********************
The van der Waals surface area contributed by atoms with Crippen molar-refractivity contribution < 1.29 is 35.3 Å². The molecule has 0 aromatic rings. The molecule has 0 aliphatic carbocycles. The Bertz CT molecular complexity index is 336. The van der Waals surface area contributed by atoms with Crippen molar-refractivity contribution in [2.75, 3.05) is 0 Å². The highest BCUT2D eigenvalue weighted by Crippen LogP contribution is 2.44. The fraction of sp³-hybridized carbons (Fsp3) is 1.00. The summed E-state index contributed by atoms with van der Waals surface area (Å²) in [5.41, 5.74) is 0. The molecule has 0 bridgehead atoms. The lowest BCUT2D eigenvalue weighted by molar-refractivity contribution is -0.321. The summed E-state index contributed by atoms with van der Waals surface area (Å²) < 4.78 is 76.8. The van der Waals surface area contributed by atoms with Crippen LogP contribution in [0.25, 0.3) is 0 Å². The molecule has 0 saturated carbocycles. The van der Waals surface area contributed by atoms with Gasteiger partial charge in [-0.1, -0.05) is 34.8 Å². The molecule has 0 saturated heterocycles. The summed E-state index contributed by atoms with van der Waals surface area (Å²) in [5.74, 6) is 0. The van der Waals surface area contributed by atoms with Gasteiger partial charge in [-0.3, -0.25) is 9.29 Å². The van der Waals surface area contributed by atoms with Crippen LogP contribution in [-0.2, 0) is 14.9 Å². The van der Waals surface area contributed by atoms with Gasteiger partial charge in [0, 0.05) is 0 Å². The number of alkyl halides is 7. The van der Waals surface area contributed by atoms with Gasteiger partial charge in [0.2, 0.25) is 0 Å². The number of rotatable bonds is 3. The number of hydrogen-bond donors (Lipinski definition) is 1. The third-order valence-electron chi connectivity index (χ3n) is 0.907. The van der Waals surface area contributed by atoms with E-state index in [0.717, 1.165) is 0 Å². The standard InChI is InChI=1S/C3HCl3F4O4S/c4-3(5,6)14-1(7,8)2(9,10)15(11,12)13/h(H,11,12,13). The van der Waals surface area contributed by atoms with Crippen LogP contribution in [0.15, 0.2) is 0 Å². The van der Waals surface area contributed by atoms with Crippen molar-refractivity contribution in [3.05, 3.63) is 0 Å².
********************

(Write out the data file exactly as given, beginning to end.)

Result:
The van der Waals surface area contributed by atoms with Crippen molar-refractivity contribution < 1.29 is 35.3 Å². The molecule has 0 aromatic rings. The molecule has 0 aliphatic carbocycles. The Bertz CT molecular complexity index is 336. The van der Waals surface area contributed by atoms with Crippen molar-refractivity contribution in [2.75, 3.05) is 0 Å². The highest BCUT2D eigenvalue weighted by Crippen LogP contribution is 2.44. The fraction of sp³-hybridized carbons (Fsp3) is 1.00. The summed E-state index contributed by atoms with van der Waals surface area (Å²) in [5.41, 5.74) is 0. The molecule has 0 bridgehead atoms. The lowest BCUT2D eigenvalue weighted by molar-refractivity contribution is -0.321. The summed E-state index contributed by atoms with van der Waals surface area (Å²) < 4.78 is 76.8. The van der Waals surface area contributed by atoms with Crippen LogP contribution in [0.25, 0.3) is 0 Å². The molecule has 0 saturated carbocycles. The van der Waals surface area contributed by atoms with Gasteiger partial charge in [-0.1, -0.05) is 34.8 Å². The molecule has 0 saturated heterocycles. The summed E-state index contributed by atoms with van der Waals surface area (Å²) in [5.74, 6) is 0. The van der Waals surface area contributed by atoms with Gasteiger partial charge in [-0.3, -0.25) is 9.29 Å². The van der Waals surface area contributed by atoms with Crippen LogP contribution in [-0.2, 0) is 14.9 Å². The van der Waals surface area contributed by atoms with Gasteiger partial charge in [0, 0.05) is 0 Å². The number of alkyl halides is 7. The van der Waals surface area contributed by atoms with Gasteiger partial charge in [0.2, 0.25) is 0 Å². The number of rotatable bonds is 3. The number of hydrogen-bond donors (Lipinski definition) is 1. The third-order valence-electron chi connectivity index (χ3n) is 0.907. The van der Waals surface area contributed by atoms with E-state index in [0.717, 1.165) is 0 Å². The standard InChI is InChI=1S/C3HCl3F4O4S/c4-3(5,6)14-1(7,8)2(9,10)15(11,12)13/h(H,11,12,13). The van der Waals surface area contributed by atoms with Crippen LogP contribution in [0.15, 0.2) is 0 Å². The van der Waals surface area contributed by atoms with Crippen molar-refractivity contribution in [3.05, 3.63) is 0 Å².